Results: A total of 1971 US adults responded to the survey (median age, 43 [interquartile range, 30-58] years); 999 (51%) were women, 1432 (73%) White, 277 (14%) were Black, and 190 (10%) were Latinx. An increase in efficacy from 50% to 70% was associated with a higher probability of choosing a vaccine (coefficient, 0.07; 95% CI, 0.06-0.09), and an increase from 50% to 90% was associated with a higher probability of choosing a vaccine (coefficient, 0.16; 95% CI, 0.15-0.18). An increase in protection duration from 1 to 5 years was associated with a higher probability of choosing a vaccine (coefficient, 0.05 95% CI, 0.04-0.07). A decrease in the incidence of major adverse effects from 1 in 10 000 to 1 in 1 000 000 was associated with a higher probability of choosing a vaccine (coefficient, 0.07; 95% CI, 0.05-0.08). An FDA emergency use authorization was associated with a lower probability of choosing a vaccine (coefficient, −0.03; 95% CI, −0.04 to −0.01) compared with full FDA approval. A vaccine that originated from a non-US country was associated with a lower probability of choosing a vaccine (China: −0.13 [95% CI, −0.15 to −0.11]; UK: −0.04 [95% CI, −0.06 to −0.02]). Endorsements from the US Centers for Disease Control and Prevention (coefficient, 0.09; 95% CI, 0.07-0.11) and the World Health Organization (coefficient, 0.06; 95% CI, 0.04-0.08), compared with an endorsement from President Trump were associated with higher probabilities of choosing a vaccine. Analyses of participants’ willingness to receive each vaccine when assessed individually yielded similar results. An increase in efficacy from 50% to 90% was associated with a 10% higher marginal mean willingness to receive a vaccine (from 0.51 to 0.61). A reduction in the incidence of major side effects was associated with a 4% higher marginal mean willingness to receive a vaccine (from 0.54 to 0.58). A vaccine originating in China was associated with a 10% lower willingness to receive a vaccine vs one developed in the US (from 0.60 to 0.50) Endorsements from the Centers for Disease Control and Prevention and World Health Organization were associated with increases in willingness to receive a vaccine (7% and 6%, respectively) from a baseline endorsement by President Trump (from 0.52 to 0.59 and from 0.52 to 0.58, respectively).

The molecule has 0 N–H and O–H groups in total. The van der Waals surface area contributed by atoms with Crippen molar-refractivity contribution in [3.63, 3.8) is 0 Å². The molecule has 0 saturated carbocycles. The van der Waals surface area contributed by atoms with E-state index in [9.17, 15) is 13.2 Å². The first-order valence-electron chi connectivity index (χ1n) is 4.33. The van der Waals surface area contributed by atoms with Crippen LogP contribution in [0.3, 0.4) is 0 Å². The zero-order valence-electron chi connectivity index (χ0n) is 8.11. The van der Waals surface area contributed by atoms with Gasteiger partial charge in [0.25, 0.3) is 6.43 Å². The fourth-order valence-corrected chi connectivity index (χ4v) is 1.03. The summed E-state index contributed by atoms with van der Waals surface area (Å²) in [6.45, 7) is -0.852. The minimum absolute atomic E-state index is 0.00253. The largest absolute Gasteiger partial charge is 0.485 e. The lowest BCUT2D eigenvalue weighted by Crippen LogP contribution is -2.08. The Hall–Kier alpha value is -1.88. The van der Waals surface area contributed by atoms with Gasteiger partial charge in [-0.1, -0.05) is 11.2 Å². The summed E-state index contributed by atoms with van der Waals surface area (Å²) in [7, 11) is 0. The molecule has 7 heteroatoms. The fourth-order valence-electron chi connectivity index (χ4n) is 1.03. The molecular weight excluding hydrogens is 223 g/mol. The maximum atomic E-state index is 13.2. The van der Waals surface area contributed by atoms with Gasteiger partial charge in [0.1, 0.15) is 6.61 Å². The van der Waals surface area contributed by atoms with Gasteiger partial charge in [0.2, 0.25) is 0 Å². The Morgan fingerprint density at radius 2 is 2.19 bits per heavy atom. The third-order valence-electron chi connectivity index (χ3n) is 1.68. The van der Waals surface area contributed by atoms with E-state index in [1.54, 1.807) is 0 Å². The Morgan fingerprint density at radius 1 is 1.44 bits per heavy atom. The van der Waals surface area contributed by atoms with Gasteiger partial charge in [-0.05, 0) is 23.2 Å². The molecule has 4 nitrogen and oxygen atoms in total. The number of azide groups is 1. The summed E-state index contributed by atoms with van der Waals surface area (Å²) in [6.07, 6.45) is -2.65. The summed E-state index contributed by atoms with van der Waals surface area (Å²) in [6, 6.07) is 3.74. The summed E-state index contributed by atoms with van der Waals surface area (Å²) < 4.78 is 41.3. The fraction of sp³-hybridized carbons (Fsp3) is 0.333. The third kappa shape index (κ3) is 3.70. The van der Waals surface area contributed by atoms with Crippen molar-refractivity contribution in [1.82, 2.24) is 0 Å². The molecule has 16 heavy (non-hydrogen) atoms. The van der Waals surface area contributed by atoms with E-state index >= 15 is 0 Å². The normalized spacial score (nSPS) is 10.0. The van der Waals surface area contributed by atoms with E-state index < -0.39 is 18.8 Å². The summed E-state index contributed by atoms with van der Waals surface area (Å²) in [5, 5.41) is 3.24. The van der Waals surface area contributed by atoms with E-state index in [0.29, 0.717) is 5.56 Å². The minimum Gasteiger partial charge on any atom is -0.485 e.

Conclusions and Relevance: In this survey study of US adults, vaccine-related attributes and political characteristics were associated with self-reported preferences for choosing a hypothetical COVID-19 vaccine and self-reported willingness to receive vaccination. These results may help inform public health campaigns to address vaccine hesitancy when a COVID-19 vaccine becomes available.

  3. Baobao Zhang and Matto Mildenberger, 2020. "Scientists' Political Behaviors Are Not Driven by Individual-level Government Benefits." PLOS One, 15(5):e0230961. Replication files.

    Is it appropriate for scientists to engage in political advocacy? Some political critics of scientists argue that scientists have become partisan political actors with self-serving financial agendas. However, most scientists strongly reject this view. While social scientists have explored the effects of science politicization on public trust in science, little empirical work directly examines the drivers of scientists’ interest in and willingness to engage in political advocacy. Using a natural experiment involving the U.S. National Science Foundation Graduate Research Fellowship (NSF-GRF), we causally estimate for the first time whether scientists who have received federal science funding are more likely to engage in both science-related and non-science-related political behaviors. Comparing otherwise similar individuals who received or did not receive NSF support, we find that scientists’ preferences for political advocacy are not shaped by receiving government benefits. Government funding did not impact scientists’ support of the 2017 March for Science nor did it shape the likelihood that scientists donated to either Republican or Democratic political groups. Our results offer empirical evidence that scientists’ political behaviors are not motivated by self-serving financial agendas. They also highlight the limited capacity of even generous government support programs to increase civic participation by their beneficiaries.

  4. Baobao Zhang and Allan Dafoe, 2020. "U.S. Public Opinion on the Governance of Artificial Intelligence." Proceedings of the 2020 AAAI/ACM Conference on AI, Ethics, and Society. Replication files.